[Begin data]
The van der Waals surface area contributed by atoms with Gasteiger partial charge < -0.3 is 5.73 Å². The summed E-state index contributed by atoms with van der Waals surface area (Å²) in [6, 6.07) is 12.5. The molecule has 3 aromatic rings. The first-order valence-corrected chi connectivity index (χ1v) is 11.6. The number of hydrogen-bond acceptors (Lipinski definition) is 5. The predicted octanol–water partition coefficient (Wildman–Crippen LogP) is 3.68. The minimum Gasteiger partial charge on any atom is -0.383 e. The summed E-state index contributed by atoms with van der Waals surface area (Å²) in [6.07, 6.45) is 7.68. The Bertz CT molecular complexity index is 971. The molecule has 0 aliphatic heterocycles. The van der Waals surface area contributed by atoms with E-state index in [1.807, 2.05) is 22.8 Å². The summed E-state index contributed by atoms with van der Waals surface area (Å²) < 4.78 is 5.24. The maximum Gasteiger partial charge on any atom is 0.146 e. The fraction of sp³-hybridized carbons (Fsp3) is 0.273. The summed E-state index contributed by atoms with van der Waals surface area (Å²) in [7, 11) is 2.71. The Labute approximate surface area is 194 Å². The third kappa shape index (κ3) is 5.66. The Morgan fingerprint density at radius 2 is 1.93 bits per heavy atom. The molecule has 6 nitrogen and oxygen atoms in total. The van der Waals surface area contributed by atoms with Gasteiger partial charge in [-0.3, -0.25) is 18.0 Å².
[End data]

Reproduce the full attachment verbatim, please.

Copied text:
The van der Waals surface area contributed by atoms with Gasteiger partial charge < -0.3 is 5.73 Å². The summed E-state index contributed by atoms with van der Waals surface area (Å²) in [6, 6.07) is 12.5. The molecule has 3 aromatic rings. The first-order valence-corrected chi connectivity index (χ1v) is 11.6. The number of hydrogen-bond acceptors (Lipinski definition) is 5. The predicted octanol–water partition coefficient (Wildman–Crippen LogP) is 3.68. The minimum Gasteiger partial charge on any atom is -0.383 e. The summed E-state index contributed by atoms with van der Waals surface area (Å²) in [6.07, 6.45) is 7.68. The Bertz CT molecular complexity index is 971. The molecule has 0 aliphatic heterocycles. The van der Waals surface area contributed by atoms with E-state index in [1.807, 2.05) is 22.8 Å². The summed E-state index contributed by atoms with van der Waals surface area (Å²) < 4.78 is 5.24. The maximum Gasteiger partial charge on any atom is 0.146 e. The fraction of sp³-hybridized carbons (Fsp3) is 0.273. The summed E-state index contributed by atoms with van der Waals surface area (Å²) in [7, 11) is 2.71. The Labute approximate surface area is 194 Å². The third kappa shape index (κ3) is 5.66. The Morgan fingerprint density at radius 2 is 1.93 bits per heavy atom. The molecule has 6 nitrogen and oxygen atoms in total. The van der Waals surface area contributed by atoms with Gasteiger partial charge in [-0.3, -0.25) is 18.0 Å².